Philipe Gastone, a thief, escapes from the dungeon at Aquila, sparking a manhunt. He is nearly captured when Captain Navarre befriends him. Navarre has been hunted by the Bishop's men for ... See full summary »
After a failed suicide attempt leaves him partially crippled, Rory begins spending a lot of time at a neighborhood bar full of interesting misfits. When Jerry the bartender suddenly finds ... See full summary »
A band of medieval mercenaries take revenge on a noble lord who decides not to pay them by kidnapping the betrothed of the noble's son. As the plague and warfare cut a swathe of destruction... See full summary »
Jennifer Jason Leigh,
In Norway a military plane crashes under mysterious circumstances: in his last message the pilot reported many lights falling from the sky. The NATO wants to play down the incident, but the... See full summary »
It's 1918, the height of United States involvement in World War I - Liberty Bonds are sold, German immigrants are suspected as traitors or saboteurs, young men everywhere succumb to the ... See full summary »
On Valentine's Day is the central film in Horton Foote's semi-autobiographical trilogy that also includes Courtship and 1918. It is a nearly verbatim retelling of his stage play and the sets and costumes.
Philipe Gastone, a thief, escapes from the dungeon at Aquila, sparking a manhunt. He is nearly captured when Captain Navarre befriends him. Navarre has been hunted by the Bishop's men for two years, ever since he escaped with the Lady Isabeau who the Bishop has lusted after. Navarre and Isabeau have a curse that the Bishop has placed on them that causes Navarre to be a wolf during the night and Isabeau to be a hawk during the day. Navarre insists that Philipe help him re-enter the city to help him kill the heavily guarded Bishop. Written by
John Vogel <email@example.com>
Warner Brothers falsely marketed the movie as being based on a true medieval legend. Edward Khmara took the issue to the Writers Guild Association and was awarded a cash settlement from Warners, but the medieval legend claim wasn't dropped. See more »
You can hear someone say 'cut' just before Phillipe says, "It's not unlike escaping Mother's womb." See more »
Impossible. Impossible. Nothing is impossible. Come on, Mouse. Dig! Dig, Mouse. Come on.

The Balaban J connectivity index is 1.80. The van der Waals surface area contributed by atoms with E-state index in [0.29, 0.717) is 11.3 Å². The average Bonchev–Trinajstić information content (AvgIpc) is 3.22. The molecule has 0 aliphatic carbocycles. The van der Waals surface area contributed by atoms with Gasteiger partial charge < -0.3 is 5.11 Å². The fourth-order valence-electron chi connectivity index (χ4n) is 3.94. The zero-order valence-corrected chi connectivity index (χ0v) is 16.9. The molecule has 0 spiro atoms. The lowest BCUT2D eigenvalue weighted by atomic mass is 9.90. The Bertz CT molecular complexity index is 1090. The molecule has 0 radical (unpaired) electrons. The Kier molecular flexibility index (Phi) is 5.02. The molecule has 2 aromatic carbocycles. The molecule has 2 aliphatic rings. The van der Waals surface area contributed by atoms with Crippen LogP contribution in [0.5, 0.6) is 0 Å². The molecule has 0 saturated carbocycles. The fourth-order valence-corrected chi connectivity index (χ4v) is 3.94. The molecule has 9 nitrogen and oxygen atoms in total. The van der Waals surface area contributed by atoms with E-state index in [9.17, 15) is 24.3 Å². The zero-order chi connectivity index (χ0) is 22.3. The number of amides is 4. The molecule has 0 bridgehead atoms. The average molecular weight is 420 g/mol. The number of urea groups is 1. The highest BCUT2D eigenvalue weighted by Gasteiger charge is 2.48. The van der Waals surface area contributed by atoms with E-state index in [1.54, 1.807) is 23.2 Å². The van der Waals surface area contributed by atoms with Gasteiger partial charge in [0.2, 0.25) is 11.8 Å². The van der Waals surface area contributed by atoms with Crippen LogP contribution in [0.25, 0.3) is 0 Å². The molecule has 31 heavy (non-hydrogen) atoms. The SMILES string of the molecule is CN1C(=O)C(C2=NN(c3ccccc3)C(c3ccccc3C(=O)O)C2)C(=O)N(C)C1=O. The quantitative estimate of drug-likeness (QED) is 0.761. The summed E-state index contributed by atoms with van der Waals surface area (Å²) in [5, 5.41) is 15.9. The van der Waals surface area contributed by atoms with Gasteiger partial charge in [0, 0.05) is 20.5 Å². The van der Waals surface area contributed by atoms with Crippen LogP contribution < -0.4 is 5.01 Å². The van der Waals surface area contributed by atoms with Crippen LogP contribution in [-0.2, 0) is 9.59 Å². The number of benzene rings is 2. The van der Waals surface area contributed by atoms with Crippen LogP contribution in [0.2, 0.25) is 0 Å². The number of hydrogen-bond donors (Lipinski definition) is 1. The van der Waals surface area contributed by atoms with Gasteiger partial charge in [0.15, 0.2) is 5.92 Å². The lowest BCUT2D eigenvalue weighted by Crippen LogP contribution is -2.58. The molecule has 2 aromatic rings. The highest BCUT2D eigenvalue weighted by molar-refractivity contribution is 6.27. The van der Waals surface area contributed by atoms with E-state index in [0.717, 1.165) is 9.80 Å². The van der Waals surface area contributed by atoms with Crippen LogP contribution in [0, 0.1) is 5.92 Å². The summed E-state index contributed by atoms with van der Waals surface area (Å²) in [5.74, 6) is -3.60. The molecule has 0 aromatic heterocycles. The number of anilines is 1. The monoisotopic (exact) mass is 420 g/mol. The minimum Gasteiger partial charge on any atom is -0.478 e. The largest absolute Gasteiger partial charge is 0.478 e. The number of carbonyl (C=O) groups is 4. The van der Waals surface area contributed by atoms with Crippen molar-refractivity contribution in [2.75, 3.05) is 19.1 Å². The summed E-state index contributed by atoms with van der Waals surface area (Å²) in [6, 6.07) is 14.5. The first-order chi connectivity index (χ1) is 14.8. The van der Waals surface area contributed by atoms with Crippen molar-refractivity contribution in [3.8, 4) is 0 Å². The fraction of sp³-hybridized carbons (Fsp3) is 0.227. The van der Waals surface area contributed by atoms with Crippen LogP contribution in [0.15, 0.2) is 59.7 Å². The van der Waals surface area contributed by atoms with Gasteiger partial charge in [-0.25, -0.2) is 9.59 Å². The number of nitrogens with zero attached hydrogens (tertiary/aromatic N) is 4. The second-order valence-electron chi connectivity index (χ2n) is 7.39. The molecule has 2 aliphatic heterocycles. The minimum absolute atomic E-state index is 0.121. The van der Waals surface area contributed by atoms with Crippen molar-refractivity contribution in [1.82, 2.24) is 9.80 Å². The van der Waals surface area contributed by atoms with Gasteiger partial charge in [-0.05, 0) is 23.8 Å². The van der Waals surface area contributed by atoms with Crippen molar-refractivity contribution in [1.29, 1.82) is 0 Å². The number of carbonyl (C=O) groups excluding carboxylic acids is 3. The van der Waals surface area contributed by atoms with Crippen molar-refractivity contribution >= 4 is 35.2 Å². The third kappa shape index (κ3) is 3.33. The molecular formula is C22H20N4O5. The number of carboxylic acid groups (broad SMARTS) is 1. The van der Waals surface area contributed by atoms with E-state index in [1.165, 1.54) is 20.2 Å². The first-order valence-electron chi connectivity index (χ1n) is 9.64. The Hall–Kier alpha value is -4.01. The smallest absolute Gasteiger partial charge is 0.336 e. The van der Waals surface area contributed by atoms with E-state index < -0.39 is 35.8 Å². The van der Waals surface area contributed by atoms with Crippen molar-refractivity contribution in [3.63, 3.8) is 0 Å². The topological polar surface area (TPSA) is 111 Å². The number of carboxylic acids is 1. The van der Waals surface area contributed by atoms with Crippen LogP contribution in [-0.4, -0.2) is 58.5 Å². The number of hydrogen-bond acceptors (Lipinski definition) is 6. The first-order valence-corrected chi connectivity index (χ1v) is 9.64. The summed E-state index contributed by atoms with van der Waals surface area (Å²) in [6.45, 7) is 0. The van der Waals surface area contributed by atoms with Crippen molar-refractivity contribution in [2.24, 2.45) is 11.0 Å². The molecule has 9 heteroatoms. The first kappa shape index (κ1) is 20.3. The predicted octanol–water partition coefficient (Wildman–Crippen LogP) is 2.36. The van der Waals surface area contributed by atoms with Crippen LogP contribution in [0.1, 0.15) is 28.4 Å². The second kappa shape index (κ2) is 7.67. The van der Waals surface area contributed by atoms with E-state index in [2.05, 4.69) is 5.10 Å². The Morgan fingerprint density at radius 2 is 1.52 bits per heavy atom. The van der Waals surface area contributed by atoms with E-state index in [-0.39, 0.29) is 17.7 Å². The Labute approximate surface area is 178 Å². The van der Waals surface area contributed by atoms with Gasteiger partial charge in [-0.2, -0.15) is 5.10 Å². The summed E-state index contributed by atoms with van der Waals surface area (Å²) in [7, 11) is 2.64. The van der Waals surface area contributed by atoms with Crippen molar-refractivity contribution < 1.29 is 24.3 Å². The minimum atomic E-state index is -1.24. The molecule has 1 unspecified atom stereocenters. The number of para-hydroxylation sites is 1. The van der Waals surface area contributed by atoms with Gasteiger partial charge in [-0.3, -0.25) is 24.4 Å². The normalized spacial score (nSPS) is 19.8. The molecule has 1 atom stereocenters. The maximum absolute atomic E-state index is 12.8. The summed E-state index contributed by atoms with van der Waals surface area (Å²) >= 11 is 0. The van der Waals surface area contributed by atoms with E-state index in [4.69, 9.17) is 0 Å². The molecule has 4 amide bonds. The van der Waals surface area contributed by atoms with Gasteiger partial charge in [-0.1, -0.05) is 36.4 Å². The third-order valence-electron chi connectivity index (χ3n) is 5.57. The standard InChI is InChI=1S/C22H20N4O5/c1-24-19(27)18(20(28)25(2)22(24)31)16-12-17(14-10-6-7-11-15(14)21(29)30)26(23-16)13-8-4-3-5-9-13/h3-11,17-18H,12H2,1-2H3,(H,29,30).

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I am not a person who takes the word "favorite" lightly. This is a beautiful movie! It is funny, full of action and Romantic (yes, with a capital 'R'.)
I saw this movie the first time when I was eleven, back in '86. It then took about four years before I saw it again, but I never forgot the feeling it left me with: This is heart-wrenching romance. I only recently bought the video. For some reason I have been unable to track it down sooner. Anyway, I pulled the video tape out of the box and, with mixed feelings, I slid it into the video. Would it be the same? Would it still move me? (Would the music still suck? *grin*) YES!!! It WAS the same! It DID move me! And: NO! The music felt strangely "right."
Yes, I would like to see this movie with a classical score, just to find out... But the "awfulness" of the score (btw, it's not bad all the way) only furthered the porcelain beauty of the visuals (watch the scene with the hawk flying over a still lake -- it's wings dipping into the water -- I get goosebumps), and the pure genius of the characters and dialogue.
Now, the main actors/actress:
Rutger Hauer: This, along with Blade Runner, is your finest work ever! Mr. Hauer delivers a top-notch performance as the brooding, cursed one-man army called Navarre.
Matthew Broderick: This WAS your finest hour. Yes, Mr. Broderick has given us suspense and laughter after Ladyhawke, but nowhere near his performance as Phillipe.
Michelle Pfeiffer: Correct me if I'm wrong, but isn't this the most beautiful woman in the world? I do not mean "perfect", because that would be predictable. No, Mrs. Pfeiffer (Kelley?)is simply beautiful in an ancient sense. She is sprung out of a myriad of romance stories. There couldn't have been a better choice for this part. That innocence, that beauty. Isabeau comes to life in the incredible acting. Too little screen time makes you appreciate it even MORE when she enters the plot.
The rest of the cast is too good to be true. John Wood's Bishop, who only comes to "life" after he realises what is about to happen in the end. Before that he is only a shell of a man. And a big BRAVO! and a huge round of applause for the wonderful performance of Leo McKern as the massive, drunkard priest Imperius. Also watch for Alfred Molina in an, even for him, nasty role as the hunter Cezàr which he pulls off with his usual finesse. Bravo Mr. Molina.
Finishing up, I would like to mention, in brief, the equestrianship. It is wonderful. I know only a little about horses, but I know that those used in the movie are not your average show jumping ponies. *grin* The riders are incredible. I have not yet seen riding of that kind. They make it look effortless. They are one with the horse.
The comment to tip the scale (which is already tipped almost over to "What-are-you-nuts?-Haven't-you-already-seen-this?": ALL of it is made without computers!!!
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